BAGHDAD / BASRA: Protesters stormed the provincial government building in the Iraqi city of Kerbala on Saturday as two more demonstrators were killed in southern Iraq as protests over poor public services and corruption entered their sixth day.
Demonstrations also took place in the cities of Najaf and Basra, where security forces announced city-wide curfews amid reports of skirmishes between protesters and local militia groups.
In Basra, seven protesters were injured after clashing with guards belonging to a local militia group, security forces said.
The deaths overnight in Maysan province on the border with Iran brought to three the number of demonstrators killed since the protests erupted on Sunday in Basra.
A spokesman for the Maysan health authorities, Ahmad Al-Kanani, said the pair died from gunshot wounds in the provincial capital Amarah.
It was not clear who killed them but Kanani said there had been “indiscriminate gunfire” in the city.
Dozens more have been wounded in the past week, including security forces.
The unrest comes as Iraq struggles to rebuild after a devastating three-year war against Daesh, and with the country in political limbo following May elections.
The demonstrations over unemployment, the rising cost of living and a lack of basic services escalated after a protester was killed by security forces on Sunday in Basra.
Demonstrators set tires ablaze to block roads and tried to storm government installations and oil companies.
On Friday Prime Minister Haider Al-Abadi flew to Basra from Brussels, where he had attended a NATO summit, to try to restore calm.
But even as he met the governor of the oil-rich province and energy chiefs, protesters took to the streets of Basra city as well as other parts of the province and the unrest spread further afield.
Overnight in Maysan, several protests were held outside the headquarters of various political parties — including Abadi’s Dawa Party — and some were set on fire, Iraqi media reported.
A small protest also took place after midnight in the northern Baghdad district of Al-Shula amid a heavy deployment of security forces, a security source told AFP.
The source said a few protesters were still out on the streets of Al-Shula on Saturday morning, adding that the demonstration was peaceful.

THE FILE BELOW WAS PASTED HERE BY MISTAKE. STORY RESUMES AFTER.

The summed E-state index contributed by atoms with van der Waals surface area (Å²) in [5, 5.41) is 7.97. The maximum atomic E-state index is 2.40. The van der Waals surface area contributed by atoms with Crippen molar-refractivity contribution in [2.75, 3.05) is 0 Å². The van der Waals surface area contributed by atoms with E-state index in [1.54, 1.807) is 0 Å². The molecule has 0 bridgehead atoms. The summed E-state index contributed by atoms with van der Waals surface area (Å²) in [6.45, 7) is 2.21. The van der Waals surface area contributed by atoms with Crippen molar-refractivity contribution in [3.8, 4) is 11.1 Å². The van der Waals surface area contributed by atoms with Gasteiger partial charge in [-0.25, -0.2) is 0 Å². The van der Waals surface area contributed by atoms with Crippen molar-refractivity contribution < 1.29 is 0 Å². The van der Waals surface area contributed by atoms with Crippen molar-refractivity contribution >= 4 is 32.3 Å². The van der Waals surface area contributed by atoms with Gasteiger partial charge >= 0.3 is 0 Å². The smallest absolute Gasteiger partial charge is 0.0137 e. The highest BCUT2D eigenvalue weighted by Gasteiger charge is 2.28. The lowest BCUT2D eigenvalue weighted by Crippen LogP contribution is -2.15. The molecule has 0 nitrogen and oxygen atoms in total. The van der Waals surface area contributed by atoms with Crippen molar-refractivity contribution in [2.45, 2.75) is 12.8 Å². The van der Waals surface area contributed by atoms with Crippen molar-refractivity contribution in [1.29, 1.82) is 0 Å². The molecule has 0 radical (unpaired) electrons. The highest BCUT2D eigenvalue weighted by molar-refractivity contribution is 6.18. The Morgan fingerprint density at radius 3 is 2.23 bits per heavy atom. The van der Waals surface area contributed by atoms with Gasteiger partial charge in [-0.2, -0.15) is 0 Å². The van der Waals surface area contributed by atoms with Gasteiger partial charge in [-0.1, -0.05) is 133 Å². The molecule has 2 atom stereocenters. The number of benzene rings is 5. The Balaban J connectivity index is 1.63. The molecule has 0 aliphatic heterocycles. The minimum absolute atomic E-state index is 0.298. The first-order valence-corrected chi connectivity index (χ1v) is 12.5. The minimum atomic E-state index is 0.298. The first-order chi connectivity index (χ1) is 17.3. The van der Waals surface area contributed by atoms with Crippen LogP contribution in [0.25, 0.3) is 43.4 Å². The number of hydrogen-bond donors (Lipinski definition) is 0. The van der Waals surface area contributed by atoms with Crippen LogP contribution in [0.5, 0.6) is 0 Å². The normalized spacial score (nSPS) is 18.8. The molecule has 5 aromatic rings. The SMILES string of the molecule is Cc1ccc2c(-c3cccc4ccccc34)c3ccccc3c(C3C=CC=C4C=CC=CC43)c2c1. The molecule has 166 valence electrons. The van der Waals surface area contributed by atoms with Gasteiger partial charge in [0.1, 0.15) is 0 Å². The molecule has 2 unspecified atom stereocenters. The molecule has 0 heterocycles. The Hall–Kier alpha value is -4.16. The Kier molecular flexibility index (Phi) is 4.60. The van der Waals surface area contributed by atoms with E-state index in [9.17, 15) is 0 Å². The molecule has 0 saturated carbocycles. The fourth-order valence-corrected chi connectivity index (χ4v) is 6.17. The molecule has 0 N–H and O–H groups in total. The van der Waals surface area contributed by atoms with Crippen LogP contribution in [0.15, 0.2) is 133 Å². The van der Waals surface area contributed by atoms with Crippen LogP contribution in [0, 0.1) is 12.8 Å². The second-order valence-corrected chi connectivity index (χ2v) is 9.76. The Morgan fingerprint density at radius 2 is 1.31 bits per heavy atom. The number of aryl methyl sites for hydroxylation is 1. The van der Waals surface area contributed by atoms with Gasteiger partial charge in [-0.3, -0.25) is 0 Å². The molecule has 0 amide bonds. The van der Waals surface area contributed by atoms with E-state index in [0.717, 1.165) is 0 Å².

Unidentified calls were also posted on social media for massive demonstrations to take place on Saturday in Baghdad.
Some urged demonstrators to head for the fortified Green Zone, an area out of bounds for most Iraqis where the country’s key institutions and embassies, including the US and British missions, are located.
On Saturday dozens of protesters rallied in different parts of Basra, including at the West Qurna and Majnoon oil fields west of the city.
Reinforcement troops from both the Counter-Terrorism Service and the Army’s Ninth Division have already been dispatched to Basra to help protect the province’s oil fields, security sources said.
Protesters were gathered at Basra’s Umm Qasr port and outside the governor’s office in the center of the city. A group of demonstrators also staged a brief protest at the Safwan border crossing with Kuwait.
On Friday hundreds of people holding Iraqi flags gathered outside the governor’s office in Basra while protests also took place in the provinces of Dhi Qar and Najaf.
Hundreds of Iraqis stormed the airport and halted air traffic in Najaf on Friday.
Shiite clerics, including Moqtada Sadr whose populist coalition triumphed in May elections, have backed the protesters but urged them to refrain from violence.
Sadr has sought to form a broad coalition with rivals including Al-Abadi, but the process has been complicated by the supreme court ordering manual recounts in areas where the election was disputed.
After visiting Basra, the prime minister chaired a security cabinet in Baghdad, his office said in a statement accusing “infiltrators” of feeding on “peaceful protests to attack public and private property.”
“Our forces will take all the necessary measures to counter those people,” the statement said.
Officially, 10.8 percent of Iraqis are jobless, while youth unemployment is twice as high in a country where 60 percent of the population are aged under 24.
(With AFP and Reuters)